10 Surprisingly Feminist Vintage Baby Names From The 1960s
If you've got a wee one on the way, you're likely brainstorming names to give them. You want something special, inspiring, meaningful, and empowering. A terrific place to start looking is feminist vintage baby names from the 1960s. While the names might be a bit older, there are still women with these memorable monikers today. These are women — in the fields of politics, entertainment, activism, you name it — that have helped their fellow ladies (and, indeed, the world) grow tremendously as equal human beings. They shed light on important issues that would otherwise go undiscussed, and fearlessly stand up for what they know is right when others might be having a hard time finding their voices. You can't go wrong when you're passing along to your offspring the name of powerful feminist figure.
While names like Sophia, Emma, and Isabella have been some of the most popular over the last five years (and for a good reason — they're beautiful!), there's something heartwarming about going back in time for a name that's perhaps less common. Couple that we the fact that some of these names are shared by the following 10 women, and you've already got a great list of possibly baby names. These baby names were all popular in the '60s according to the Social Security Administration's baby name data — and they're definitely all feminist winners.
Gloria Steinem — perhaps one of the most famous feminists of all. This writer and activist has been speaking out on behalf on women since the 1960s, and she's still making headlines to this day. 38,583 Glorias were born in the '60s.
Even regardless of where people stand with her husband, First Lady Michelle Obama has fans all over the place. She has helped in providing equal education for girls, improve the health of families, and, oh yeah, she's a lawyer, too. Just, you know, in case you forgot. "Michelle" was the ninth post popular name in the '60s.
Don't think this gal is all fun and games — Amy Schumer has also taught us a thing or two about a woman's right to be funny, sarcastic, and sexual. Plus, she's not afraid to confront body shamers head on. You go girl! The '60s said hello to 116,794 Amys.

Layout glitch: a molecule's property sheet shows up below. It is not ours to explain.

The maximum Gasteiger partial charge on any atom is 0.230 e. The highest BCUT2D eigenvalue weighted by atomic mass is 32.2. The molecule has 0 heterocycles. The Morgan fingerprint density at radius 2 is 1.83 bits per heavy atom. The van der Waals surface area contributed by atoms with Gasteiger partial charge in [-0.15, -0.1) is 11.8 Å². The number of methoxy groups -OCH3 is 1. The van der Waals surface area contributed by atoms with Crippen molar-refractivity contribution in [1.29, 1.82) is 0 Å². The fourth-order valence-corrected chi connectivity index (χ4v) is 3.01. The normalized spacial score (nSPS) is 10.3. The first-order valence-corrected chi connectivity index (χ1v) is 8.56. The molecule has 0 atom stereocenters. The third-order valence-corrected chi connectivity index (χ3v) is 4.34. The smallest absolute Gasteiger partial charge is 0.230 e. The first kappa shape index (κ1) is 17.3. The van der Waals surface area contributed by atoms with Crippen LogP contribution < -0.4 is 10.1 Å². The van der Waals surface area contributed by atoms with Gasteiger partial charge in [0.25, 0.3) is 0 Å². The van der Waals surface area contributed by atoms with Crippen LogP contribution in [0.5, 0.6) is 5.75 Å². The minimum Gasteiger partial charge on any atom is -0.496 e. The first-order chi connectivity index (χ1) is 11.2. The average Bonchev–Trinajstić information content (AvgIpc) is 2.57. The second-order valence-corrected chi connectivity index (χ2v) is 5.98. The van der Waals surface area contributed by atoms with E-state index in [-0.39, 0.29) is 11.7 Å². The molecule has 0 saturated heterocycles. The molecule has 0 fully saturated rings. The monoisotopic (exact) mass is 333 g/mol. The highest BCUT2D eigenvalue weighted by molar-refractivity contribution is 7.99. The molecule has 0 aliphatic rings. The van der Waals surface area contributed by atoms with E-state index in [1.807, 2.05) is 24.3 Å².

Although she sadly passed away in 2004, the work of Susan Sontag — legendary journalist, women's rights activist, and anti-war activist — lives on. While some of her work brought much controversy, she's overall viewed as pivotal to the women's rights movement. Susan was the number three most popular name during the 1960s.
It wasn't just Cynthia Nixon's brilliant portrayal of Miranda on Sex and the City that put her in the spotlight (although she is one of the most talented actresses). Between finding love with a woman and battling cancer (both of which she has openly shared), Nixon has become a role model for her strength, grace and kind approach to everything in life. Cynthia just cracked the top 10 most popular names in the 1960s.
Mary Wollstonecraft was a scholar and women's rights activist who fought for women's equality, publishing the book A Vindication of the Rights of Woman, which argued for educational reform. (Yes, I realize she was around long before the '60s; however, it's nice to know that the name was still popular during that decade, as well. The second most popular, in fact.)
Jean Kilbourne is largely known for her work on how women are represented in marketing and advertising — an oft-debated topic of conversation. 37,284 sets of parents named their kids Jean in the '60s.
You might know Barbara Corcoran as one of the judges on the reality TV show Shark Tank. Know how she got there? She might've started as a straight D student in high school and a job-hopper, but a $1,000 loan was her first step to starting her own business. That business has since become the largest real estate company in New York. 159,750 came into the world during the decade of the flower children.
We don't love her just for her award-winning skills on the big screen — Jennifer Lawrence has also become a heroine to girls everywhere. Her outgoing approach to life has opened numerous discussions on body image and equal pay for women, just to name a couple. Jennifer comes in at number 20 in terms of popularity for the '60s.
Julie Bindel has made quite a name for herself in the push for equality. This political activist and journalist founded Justice for Women and his written extensively on violence against women, rape, prostitution, trafficking, and stalking. 166,151 babies from the '60s bear this name.
Images: Wikimedia Commons